Dr. Seuss Museum Mural to Be Replaced After Authors Claim Illustration ‘Racist’

Dr. Seuss Mulberry St.

A museum dedicated to Dr. Seuss in Springfield, Massachusetts, said it would remove a mural depicting a Chinese character featured in one of his books after three authors claimed the image was a “jarring racial stereotype.”

The three authors who claimed that the image reinforces racial stereotypes said they would boycott the museum’s first-ever Children’s Literature Festival, which was slated for October 14 before organizers canceled the event, Fox News reports.

The mural contains illustrations from Dr. Seuss’s first children’s book, And to Think That I Saw It on Mulberry Street.

Authors Mike Curato, Mo Willems, and Lisa Yee signed a letter that said the illustrations portray “deeply hurtful” racial stereotypes about the Chinese. The complaint posted to Twitter reads:

We recently learned that a key component of this institution honoring Dr. Seuss features a mural depicting a scene from his first book, ‘And to Think That I Saw It on Mulberry Street,’ and within the selected art is a jarring racial stereotype of a Chinese man, who is depicted with chopsticks, a pointed hat, and slanted slit eyes. We find this caricature of ‘the Chinaman’ deeply hurtful, and we have concerns about children’s exposure to it.

When the museum offered to remove the mural, the authors said they would stop their boycott and attend the event.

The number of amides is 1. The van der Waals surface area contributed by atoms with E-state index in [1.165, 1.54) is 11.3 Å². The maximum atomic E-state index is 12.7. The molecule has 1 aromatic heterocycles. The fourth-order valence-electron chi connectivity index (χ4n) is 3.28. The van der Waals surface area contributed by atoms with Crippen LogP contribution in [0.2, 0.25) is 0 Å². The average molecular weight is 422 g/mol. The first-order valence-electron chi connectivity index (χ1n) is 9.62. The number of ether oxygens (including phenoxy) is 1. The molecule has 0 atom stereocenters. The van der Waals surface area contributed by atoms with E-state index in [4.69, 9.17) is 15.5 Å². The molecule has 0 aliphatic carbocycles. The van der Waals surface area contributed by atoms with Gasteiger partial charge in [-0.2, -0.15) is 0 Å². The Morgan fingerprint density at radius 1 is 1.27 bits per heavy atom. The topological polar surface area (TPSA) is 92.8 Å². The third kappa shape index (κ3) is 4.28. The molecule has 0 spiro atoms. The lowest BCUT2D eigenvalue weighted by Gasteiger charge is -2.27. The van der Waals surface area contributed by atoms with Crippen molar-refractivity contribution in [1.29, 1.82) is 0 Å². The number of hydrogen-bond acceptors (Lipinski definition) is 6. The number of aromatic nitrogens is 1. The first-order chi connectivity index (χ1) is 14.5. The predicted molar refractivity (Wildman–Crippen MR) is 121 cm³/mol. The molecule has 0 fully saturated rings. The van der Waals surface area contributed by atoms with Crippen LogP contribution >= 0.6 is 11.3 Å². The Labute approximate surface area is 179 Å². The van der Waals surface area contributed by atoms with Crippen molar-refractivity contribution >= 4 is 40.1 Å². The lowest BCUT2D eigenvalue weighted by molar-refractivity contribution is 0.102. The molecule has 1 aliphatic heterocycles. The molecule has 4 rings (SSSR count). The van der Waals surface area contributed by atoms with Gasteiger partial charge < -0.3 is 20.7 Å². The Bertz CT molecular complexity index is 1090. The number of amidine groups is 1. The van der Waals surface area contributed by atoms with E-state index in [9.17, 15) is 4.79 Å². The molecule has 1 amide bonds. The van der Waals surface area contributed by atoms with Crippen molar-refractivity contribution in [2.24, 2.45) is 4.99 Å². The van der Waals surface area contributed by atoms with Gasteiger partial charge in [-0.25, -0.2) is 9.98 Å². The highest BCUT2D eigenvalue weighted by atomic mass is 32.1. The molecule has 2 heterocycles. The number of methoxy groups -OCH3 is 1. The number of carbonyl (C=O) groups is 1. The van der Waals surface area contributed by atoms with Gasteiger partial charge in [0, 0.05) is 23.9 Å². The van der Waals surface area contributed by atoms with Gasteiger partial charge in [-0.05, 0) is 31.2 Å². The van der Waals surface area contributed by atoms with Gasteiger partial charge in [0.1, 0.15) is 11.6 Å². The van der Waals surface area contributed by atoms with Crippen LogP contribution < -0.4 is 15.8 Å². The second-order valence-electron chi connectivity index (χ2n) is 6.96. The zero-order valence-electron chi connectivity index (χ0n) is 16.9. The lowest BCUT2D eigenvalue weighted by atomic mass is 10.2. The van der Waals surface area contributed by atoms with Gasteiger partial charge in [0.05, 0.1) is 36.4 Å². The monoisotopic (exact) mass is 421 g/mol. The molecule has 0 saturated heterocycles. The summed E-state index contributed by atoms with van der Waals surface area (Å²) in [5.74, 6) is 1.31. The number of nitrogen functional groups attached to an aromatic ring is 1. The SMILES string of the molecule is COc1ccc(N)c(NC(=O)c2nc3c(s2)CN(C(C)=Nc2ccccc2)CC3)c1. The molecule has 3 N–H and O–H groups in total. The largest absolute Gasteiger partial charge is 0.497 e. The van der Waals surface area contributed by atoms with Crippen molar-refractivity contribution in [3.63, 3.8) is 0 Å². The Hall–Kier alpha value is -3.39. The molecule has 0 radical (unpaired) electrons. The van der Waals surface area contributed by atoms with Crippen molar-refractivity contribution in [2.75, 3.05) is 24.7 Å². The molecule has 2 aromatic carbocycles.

Springfield Mayor Domenic Sarno criticized the authors’ letter and slammed the museum’s decision to take down the mural.

“This is political correctness at its worst, and this is what is wrong with our country,” he said in a statement, according to WWLP. “We have extreme fringe groups on both the right and the left dictating an agenda to divide instead of working together towards the betterment of our country.”

The museum said in a statement Thursday that images from Dr. Seuss’s later works would replace the mural.

“This is what Dr. Seuss would have wanted us to do. His later books, like ‘The Sneetches’ and ‘Horton Hears a Who,’ showed a great respect for fairness and diversity,” the statement read, according to MassLive.

Others have also accused Dr. Seuss’s works as being racist. An elementary school teacher rejected a donation of Dr. Seuss books from first lady Melania Trump because she felt the books contained illustrations “steeped in racist propaganda.”


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